Swan House - The Third Floor

In this house, the "downstairs" is upstairs. The third floor contained living quarters and workspace for the domestic service staff as well as storage for the family's clothes, silver, porcelain, textiles, and many other belongings.

By Atlanta History Center

The Back Stairs

Beyond the large private hallway, a door leads to the back stairs. Below are the butler's pantry, kitchen, and housewares storage.

The stairs led above to domestic staff work areas, living quarters, and long-term household storage. 
 
To protect the treads of the grand staircase, Mrs. Inman had some family members – especially the children – use the back stairs between the first and second floors.
 
In a segregated household, the stairs leading above were the domain of the primarily Black domestic staff. 

Though the children often played in the attic when young, most adult whites rarely visited the third floor except to supervise and inspect. 

Working on the Hot Third Floor

Arriving on the third floor - with little ventilation offered - two rooms were dedicated specifically for domestic service staff use.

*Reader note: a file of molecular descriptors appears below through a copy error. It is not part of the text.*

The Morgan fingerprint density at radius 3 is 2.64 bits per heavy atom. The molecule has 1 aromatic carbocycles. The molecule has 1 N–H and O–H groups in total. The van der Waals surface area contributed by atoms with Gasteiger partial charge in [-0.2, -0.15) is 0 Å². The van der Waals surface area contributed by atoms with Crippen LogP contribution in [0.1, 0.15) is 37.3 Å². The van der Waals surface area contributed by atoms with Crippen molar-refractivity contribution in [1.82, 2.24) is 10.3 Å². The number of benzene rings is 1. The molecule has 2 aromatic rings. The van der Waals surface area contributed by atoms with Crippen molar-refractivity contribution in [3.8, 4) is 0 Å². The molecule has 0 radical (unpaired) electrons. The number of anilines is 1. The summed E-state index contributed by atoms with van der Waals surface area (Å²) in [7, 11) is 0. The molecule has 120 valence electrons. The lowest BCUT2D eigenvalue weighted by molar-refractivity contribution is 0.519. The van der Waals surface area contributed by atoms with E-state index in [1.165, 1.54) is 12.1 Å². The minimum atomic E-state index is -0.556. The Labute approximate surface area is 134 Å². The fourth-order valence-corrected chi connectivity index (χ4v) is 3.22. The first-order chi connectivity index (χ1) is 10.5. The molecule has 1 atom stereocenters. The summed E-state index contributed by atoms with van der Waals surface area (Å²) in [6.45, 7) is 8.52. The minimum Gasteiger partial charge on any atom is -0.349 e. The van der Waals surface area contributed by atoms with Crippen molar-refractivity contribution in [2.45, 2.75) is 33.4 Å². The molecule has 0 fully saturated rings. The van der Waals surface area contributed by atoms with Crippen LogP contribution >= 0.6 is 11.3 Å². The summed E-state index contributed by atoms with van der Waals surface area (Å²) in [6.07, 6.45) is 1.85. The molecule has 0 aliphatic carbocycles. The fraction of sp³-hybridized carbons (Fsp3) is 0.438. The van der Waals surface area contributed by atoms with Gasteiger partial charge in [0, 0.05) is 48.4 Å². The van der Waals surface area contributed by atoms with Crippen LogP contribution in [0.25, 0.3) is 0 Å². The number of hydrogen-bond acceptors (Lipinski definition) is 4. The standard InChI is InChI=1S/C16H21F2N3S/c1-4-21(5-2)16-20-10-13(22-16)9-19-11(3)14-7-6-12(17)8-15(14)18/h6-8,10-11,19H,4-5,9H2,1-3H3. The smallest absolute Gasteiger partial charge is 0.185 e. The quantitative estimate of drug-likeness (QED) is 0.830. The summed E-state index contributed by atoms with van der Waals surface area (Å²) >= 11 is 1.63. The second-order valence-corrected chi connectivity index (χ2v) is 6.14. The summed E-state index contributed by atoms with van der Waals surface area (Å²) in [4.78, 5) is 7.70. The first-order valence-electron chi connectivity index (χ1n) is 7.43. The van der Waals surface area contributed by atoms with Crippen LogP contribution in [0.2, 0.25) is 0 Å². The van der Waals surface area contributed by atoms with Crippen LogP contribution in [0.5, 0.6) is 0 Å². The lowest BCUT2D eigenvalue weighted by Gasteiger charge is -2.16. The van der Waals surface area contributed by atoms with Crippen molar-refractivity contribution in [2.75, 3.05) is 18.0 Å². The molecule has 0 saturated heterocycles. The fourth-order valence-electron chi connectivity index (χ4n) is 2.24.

The smaller was a workroom for sewing, ironing, and other chores.  

The Live-in Maid

While most domestic staff were live-out workers and lived in their own homes in other locations in Atlanta (the city was segregated), the larger third-floor room was primarily for a live-in maid. 

The Inmans usually required one live-in maid to attend to duties overnight, principally to serve family needs. 

Meeting the Family Needs

The Inmans employed from 4 to 7 servants, depending on family needs.
 
While Mr. Inman was living in the house, they employed more staff, since they were required to maintain the house and family for the entertaining and work schedule of two prominent Atlanta individuals.
  
After her husband’s death, Emily Inman downsized the staff for budgetary reasons and the changing dynamic of the house.

On Call

Besides sleeping accommodations, the room contains a storage closet and – importantly – the annunciator call-board to respond to those family needs. 

The small arrow moves to indicate in which room a call button has been pushed requiring needed service.    

For light and ventilation, there are two windows, including the large oculus at the top of Swan House’s Garden Façade.

Additional Staff Quarters

In addition to these third-floor rooms, the nearby six-car garage included three bedrooms that provided additional quarters for male staff members, such as the chauffeur, butler, or yardmen.

Credits: All media
The story featured may in some cases have been created by an independent third party and may not always represent the views of the institutions, listed below, who have supplied the content.
Explore more
Related theme
Atlanta: Bold and Beautiful
From hip-hop to fine art, street art to high fashion
View theme
Google apps